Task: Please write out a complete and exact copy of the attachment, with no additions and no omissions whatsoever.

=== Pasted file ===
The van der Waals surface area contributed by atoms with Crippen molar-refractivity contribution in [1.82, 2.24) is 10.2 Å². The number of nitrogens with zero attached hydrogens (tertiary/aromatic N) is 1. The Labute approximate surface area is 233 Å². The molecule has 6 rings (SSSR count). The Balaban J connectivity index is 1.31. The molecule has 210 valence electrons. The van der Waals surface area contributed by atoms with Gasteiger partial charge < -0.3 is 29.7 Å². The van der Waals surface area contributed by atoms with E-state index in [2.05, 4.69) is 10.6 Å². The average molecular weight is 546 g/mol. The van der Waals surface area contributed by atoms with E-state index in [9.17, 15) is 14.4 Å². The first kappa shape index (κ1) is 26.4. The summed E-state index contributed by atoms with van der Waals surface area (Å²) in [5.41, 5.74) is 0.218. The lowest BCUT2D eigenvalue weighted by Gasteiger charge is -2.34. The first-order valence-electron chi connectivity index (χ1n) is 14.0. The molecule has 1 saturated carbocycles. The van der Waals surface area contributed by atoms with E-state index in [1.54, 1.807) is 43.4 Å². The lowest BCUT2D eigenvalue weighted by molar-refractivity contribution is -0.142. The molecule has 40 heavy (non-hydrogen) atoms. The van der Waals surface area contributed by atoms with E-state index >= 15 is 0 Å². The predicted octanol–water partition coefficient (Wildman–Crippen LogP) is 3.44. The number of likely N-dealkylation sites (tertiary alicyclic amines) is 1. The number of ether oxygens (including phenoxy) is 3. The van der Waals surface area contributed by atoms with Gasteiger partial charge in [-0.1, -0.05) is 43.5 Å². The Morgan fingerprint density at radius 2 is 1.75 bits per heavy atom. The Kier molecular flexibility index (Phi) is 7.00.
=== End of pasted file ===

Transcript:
The van der Waals surface area contributed by atoms with Crippen molar-refractivity contribution in [1.82, 2.24) is 10.2 Å². The number of nitrogens with zero attached hydrogens (tertiary/aromatic N) is 1. The Labute approximate surface area is 233 Å². The molecule has 6 rings (SSSR count). The Balaban J connectivity index is 1.31. The molecule has 210 valence electrons. The van der Waals surface area contributed by atoms with Gasteiger partial charge < -0.3 is 29.7 Å². The van der Waals surface area contributed by atoms with E-state index in [2.05, 4.69) is 10.6 Å². The average molecular weight is 546 g/mol. The van der Waals surface area contributed by atoms with E-state index in [9.17, 15) is 14.4 Å². The first kappa shape index (κ1) is 26.4. The summed E-state index contributed by atoms with van der Waals surface area (Å²) in [5.41, 5.74) is 0.218. The lowest BCUT2D eigenvalue weighted by Gasteiger charge is -2.34. The first-order valence-electron chi connectivity index (χ1n) is 14.0. The molecule has 1 saturated carbocycles. The van der Waals surface area contributed by atoms with E-state index in [1.54, 1.807) is 43.4 Å². The lowest BCUT2D eigenvalue weighted by molar-refractivity contribution is -0.142. The molecule has 40 heavy (non-hydrogen) atoms. The van der Waals surface area contributed by atoms with E-state index >= 15 is 0 Å². The predicted octanol–water partition coefficient (Wildman–Crippen LogP) is 3.44. The number of likely N-dealkylation sites (tertiary alicyclic amines) is 1. The number of ether oxygens (including phenoxy) is 3. The van der Waals surface area contributed by atoms with Gasteiger partial charge in [-0.1, -0.05) is 43.5 Å². The Morgan fingerprint density at radius 2 is 1.75 bits per heavy atom. The Kier molecular flexibility index (Phi) is 7.00.